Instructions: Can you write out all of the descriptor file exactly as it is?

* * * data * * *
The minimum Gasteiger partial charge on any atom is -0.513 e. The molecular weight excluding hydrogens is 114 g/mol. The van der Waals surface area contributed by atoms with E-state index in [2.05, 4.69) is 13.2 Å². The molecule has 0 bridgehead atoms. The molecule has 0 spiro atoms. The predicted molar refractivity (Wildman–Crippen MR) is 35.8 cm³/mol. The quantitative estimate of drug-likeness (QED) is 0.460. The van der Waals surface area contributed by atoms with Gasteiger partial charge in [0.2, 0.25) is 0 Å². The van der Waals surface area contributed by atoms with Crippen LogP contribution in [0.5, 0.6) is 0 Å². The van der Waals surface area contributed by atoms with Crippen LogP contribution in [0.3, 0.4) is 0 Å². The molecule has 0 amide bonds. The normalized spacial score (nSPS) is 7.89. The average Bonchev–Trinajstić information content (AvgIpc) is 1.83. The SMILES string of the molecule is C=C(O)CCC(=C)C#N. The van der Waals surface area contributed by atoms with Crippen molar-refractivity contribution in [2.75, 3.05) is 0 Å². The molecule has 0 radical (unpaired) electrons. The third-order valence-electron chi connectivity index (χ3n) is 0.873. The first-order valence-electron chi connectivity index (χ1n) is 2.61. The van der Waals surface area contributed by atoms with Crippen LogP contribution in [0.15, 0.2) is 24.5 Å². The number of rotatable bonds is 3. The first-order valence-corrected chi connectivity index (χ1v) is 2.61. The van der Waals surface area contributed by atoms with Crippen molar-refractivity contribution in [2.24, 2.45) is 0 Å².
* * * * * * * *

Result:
The minimum Gasteiger partial charge on any atom is -0.513 e. The molecular weight excluding hydrogens is 114 g/mol. The van der Waals surface area contributed by atoms with E-state index in [2.05, 4.69) is 13.2 Å². The molecule has 0 bridgehead atoms. The molecule has 0 spiro atoms. The predicted molar refractivity (Wildman–Crippen MR) is 35.8 cm³/mol. The quantitative estimate of drug-likeness (QED) is 0.460. The van der Waals surface area contributed by atoms with Gasteiger partial charge in [0.2, 0.25) is 0 Å². The van der Waals surface area contributed by atoms with Crippen LogP contribution in [0.5, 0.6) is 0 Å². The van der Waals surface area contributed by atoms with Crippen LogP contribution in [0.3, 0.4) is 0 Å². The molecule has 0 amide bonds. The normalized spacial score (nSPS) is 7.89. The average Bonchev–Trinajstić information content (AvgIpc) is 1.83. The SMILES string of the molecule is C=C(O)CCC(=C)C#N. The van der Waals surface area contributed by atoms with Crippen molar-refractivity contribution in [2.75, 3.05) is 0 Å². The molecule has 0 radical (unpaired) electrons. The third-order valence-electron chi connectivity index (χ3n) is 0.873. The first-order valence-electron chi connectivity index (χ1n) is 2.61. The van der Waals surface area contributed by atoms with Crippen LogP contribution in [0.15, 0.2) is 24.5 Å². The number of rotatable bonds is 3. The first-order valence-corrected chi connectivity index (χ1v) is 2.61. The van der Waals surface area contributed by atoms with Crippen molar-refractivity contribution in [2.24, 2.45) is 0 Å².